Next Generation Sequencing (NGS)/Metagenomics

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Metagenomics methods use genomic DNA from many different organisms, usually within a microbiome. Metagenomic analyses present different challenges than single species studies as microbiome samples can contain thousands of species, often novel and closely related.[1]

Metagenomics is another useful bioinformatic tool to access the genetic information from entire community of organisms. It is also a powerful tool for generating novel findings about microbial functions. For example, new finding of proteorhodopsin-based photoheterophy or ammonia-oxidizing Archaea using metagenomics were amazing.[2] Using metagenomics, functional gene composition of microbial communities can be accessed.[3] Thomas et al.'s "Metagenomics - A guide from sampling to data analysis" gives us a flow diagram of a typical metagenome project, containing the following steps: experimental design, sampling, sample fractionation, DNA extraction, DNA sequencing, assembly, binning, annotation, statistical analysis, data storage, metadata and data sharing.[1]

Metagenomics is useful in studying DNA of uncultured organisms. More than 99% of all microbes cannot be cultured. A metagenome is the entire genetic information of a group of organisms. Metagenomics can be done on samples collected from soil, sea water, sea bed, air, animal waste, etc. For example, Venter et al. show how environmental genome shotgun sequencing of the Sargasso sea water samples was done.[4] About 1.2 million new genes were identified. The two main questions are how many microbes exist in the given sample and what are the functions provided by them.

The metagenomic processing pipeline involves sample collection; DNA read sequencing, sequence comparison to the reference genome, comparison file and interactive analysis and visualization. Sequence comparison is done using BLAST, Megablast, BLAT and SSAHA. Identification of species by DNA by using BLAST. Then analysis based on NCBI taxonomy is done. Megan metagenome analyzer is the functional analysis using the SEED classification. IMG/M and MG-RAST are different metagenomic analysis tools. Various uses of metagenomic analysis researches are recently done. A core gut microbiome in obese and lean twins studies done using metagenomics indicates that there is phylogenetic diversity of microbiota of lean and obese individuals.[5] Metagenomics involves binning. Binning is process in which DNA sequences are sorted into groups that might represent an individual genome or genomes from closely related organisms. Binning can be composition based or similarity based. Metagenomic sequencing is more challenging in soil samples than water samples, primarily due to uneven distribution of microorganisms in soil.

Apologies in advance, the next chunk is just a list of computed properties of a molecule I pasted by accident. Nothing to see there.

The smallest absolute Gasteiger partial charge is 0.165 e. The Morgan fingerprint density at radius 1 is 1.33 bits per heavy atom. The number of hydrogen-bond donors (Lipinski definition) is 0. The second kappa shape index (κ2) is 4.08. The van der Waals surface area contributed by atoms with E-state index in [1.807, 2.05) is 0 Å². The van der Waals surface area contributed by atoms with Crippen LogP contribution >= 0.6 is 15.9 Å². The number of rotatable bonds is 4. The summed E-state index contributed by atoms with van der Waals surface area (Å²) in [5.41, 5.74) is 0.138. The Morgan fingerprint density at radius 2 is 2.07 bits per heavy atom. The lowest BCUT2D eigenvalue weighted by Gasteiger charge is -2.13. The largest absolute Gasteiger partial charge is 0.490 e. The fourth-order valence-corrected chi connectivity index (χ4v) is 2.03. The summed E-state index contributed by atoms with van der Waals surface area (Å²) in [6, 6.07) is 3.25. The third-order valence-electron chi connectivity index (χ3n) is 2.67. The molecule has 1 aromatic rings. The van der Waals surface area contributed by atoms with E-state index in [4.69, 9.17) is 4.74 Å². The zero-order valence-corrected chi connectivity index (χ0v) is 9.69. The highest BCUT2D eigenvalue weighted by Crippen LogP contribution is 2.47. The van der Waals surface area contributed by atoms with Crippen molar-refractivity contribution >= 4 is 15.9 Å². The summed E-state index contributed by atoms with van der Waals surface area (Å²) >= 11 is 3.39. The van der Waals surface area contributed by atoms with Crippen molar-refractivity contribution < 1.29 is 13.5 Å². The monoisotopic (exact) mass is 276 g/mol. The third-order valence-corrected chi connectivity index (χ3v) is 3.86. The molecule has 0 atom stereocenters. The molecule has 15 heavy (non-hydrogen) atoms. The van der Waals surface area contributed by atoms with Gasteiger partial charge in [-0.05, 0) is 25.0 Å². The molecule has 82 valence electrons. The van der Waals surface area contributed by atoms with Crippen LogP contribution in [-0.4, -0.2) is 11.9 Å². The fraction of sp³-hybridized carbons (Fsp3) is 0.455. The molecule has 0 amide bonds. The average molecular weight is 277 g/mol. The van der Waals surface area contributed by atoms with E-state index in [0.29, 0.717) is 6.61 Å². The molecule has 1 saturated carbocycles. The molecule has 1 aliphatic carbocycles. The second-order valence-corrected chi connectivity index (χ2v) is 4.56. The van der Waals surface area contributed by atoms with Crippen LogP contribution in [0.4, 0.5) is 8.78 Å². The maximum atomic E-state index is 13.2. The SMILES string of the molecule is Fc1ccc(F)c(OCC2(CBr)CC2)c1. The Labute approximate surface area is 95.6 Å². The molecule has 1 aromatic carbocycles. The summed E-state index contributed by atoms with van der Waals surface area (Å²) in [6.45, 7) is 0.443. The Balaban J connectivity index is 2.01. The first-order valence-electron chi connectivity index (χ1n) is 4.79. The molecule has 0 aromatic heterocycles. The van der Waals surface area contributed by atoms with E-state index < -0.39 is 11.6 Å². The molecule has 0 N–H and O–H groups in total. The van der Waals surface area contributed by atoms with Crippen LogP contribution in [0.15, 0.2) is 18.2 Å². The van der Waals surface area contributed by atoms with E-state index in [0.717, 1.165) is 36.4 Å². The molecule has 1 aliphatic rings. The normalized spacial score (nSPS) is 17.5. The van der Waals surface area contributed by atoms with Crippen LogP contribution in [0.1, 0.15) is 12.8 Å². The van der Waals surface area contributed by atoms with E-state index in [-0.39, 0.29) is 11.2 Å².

1. a b Thomas, T.; Gilbert, J.; Meyer, F. (2012). "Metagenomics - A guide from sampling to data analysis". Microbial Informatics and Experimentation 2 (1): 3. doi:10.1186/2042-5783-2-3. PMID 22587947. 
  2. Tringe, S.G.; von Mering, C.; Kobayashi, A. et al. (2005). "Comparative metagenomics of microbial communities". Science 308 (5721): 554–557. doi:10.1126/science.1107851. PMID 15845853. 
  3. Qin, J.; Li, R.; Raes, J. et al. (2009). "A human gut microbial gene catalogue established by metagenomic sequencing". Nature 464 (7285): 59-65. doi:10.1038/nature08821. PMID 20203603. 
  4. Venter, J.C.; Remington, K.; Heidelberg, J.F. et al. (2004). "Environmental genome shotgun sequencing of the Sargasso Sea". Science 304 (5667): 66-74. doi:10.1126/science.1093857. PMID 15001713. 
  5. Turnbaugh, P.J.; Hamady, M.; Yatsunenko, T. et al. (2009). "A core gut microbiome in obese and lean twins". Nature 457 (7228): 480-4. doi:10.1038/nature07540. PMID 19043404.